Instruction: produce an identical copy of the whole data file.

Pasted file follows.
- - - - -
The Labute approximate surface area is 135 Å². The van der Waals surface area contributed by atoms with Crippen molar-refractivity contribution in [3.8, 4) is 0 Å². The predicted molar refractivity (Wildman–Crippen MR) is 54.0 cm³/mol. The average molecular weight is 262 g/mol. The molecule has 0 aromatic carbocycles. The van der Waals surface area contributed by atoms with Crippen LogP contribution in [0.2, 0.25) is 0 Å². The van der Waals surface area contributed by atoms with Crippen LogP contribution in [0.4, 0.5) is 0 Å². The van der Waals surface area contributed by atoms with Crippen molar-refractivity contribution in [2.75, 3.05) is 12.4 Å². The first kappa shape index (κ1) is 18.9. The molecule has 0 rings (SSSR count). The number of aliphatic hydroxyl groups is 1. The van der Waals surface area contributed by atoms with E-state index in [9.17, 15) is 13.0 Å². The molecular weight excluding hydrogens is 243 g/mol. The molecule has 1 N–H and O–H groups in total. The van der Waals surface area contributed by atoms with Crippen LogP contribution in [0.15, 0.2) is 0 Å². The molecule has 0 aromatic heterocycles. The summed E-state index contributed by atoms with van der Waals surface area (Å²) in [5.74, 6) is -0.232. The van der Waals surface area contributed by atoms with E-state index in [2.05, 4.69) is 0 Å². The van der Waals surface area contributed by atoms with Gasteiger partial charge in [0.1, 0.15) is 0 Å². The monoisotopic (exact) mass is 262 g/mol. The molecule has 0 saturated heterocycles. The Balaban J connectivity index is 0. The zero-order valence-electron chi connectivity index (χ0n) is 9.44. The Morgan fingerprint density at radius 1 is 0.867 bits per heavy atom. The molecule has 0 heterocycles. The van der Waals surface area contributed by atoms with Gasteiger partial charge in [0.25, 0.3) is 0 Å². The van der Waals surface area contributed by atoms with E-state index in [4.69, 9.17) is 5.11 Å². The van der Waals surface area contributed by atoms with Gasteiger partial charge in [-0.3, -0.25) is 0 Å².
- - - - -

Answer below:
The Labute approximate surface area is 135 Å². The van der Waals surface area contributed by atoms with Crippen molar-refractivity contribution in [3.8, 4) is 0 Å². The predicted molar refractivity (Wildman–Crippen MR) is 54.0 cm³/mol. The average molecular weight is 262 g/mol. The molecule has 0 aromatic carbocycles. The van der Waals surface area contributed by atoms with Crippen LogP contribution in [0.2, 0.25) is 0 Å². The van der Waals surface area contributed by atoms with Crippen LogP contribution in [0.4, 0.5) is 0 Å². The van der Waals surface area contributed by atoms with Crippen molar-refractivity contribution in [2.75, 3.05) is 12.4 Å². The first kappa shape index (κ1) is 18.9. The molecule has 0 rings (SSSR count). The number of aliphatic hydroxyl groups is 1. The van der Waals surface area contributed by atoms with E-state index in [9.17, 15) is 13.0 Å². The molecular weight excluding hydrogens is 243 g/mol. The molecule has 1 N–H and O–H groups in total. The van der Waals surface area contributed by atoms with Crippen LogP contribution in [0.15, 0.2) is 0 Å². The molecule has 0 aromatic heterocycles. The summed E-state index contributed by atoms with van der Waals surface area (Å²) in [5.74, 6) is -0.232. The van der Waals surface area contributed by atoms with E-state index in [2.05, 4.69) is 0 Å². The van der Waals surface area contributed by atoms with Gasteiger partial charge in [0.1, 0.15) is 0 Å². The monoisotopic (exact) mass is 262 g/mol. The molecule has 0 saturated heterocycles. The Balaban J connectivity index is 0. The zero-order valence-electron chi connectivity index (χ0n) is 9.44. The Morgan fingerprint density at radius 1 is 0.867 bits per heavy atom. The molecule has 0 heterocycles. The van der Waals surface area contributed by atoms with Gasteiger partial charge in [0.25, 0.3) is 0 Å². The van der Waals surface area contributed by atoms with E-state index in [4.69, 9.17) is 5.11 Å². The van der Waals surface area contributed by atoms with Gasteiger partial charge in [-0.3, -0.25) is 0 Å².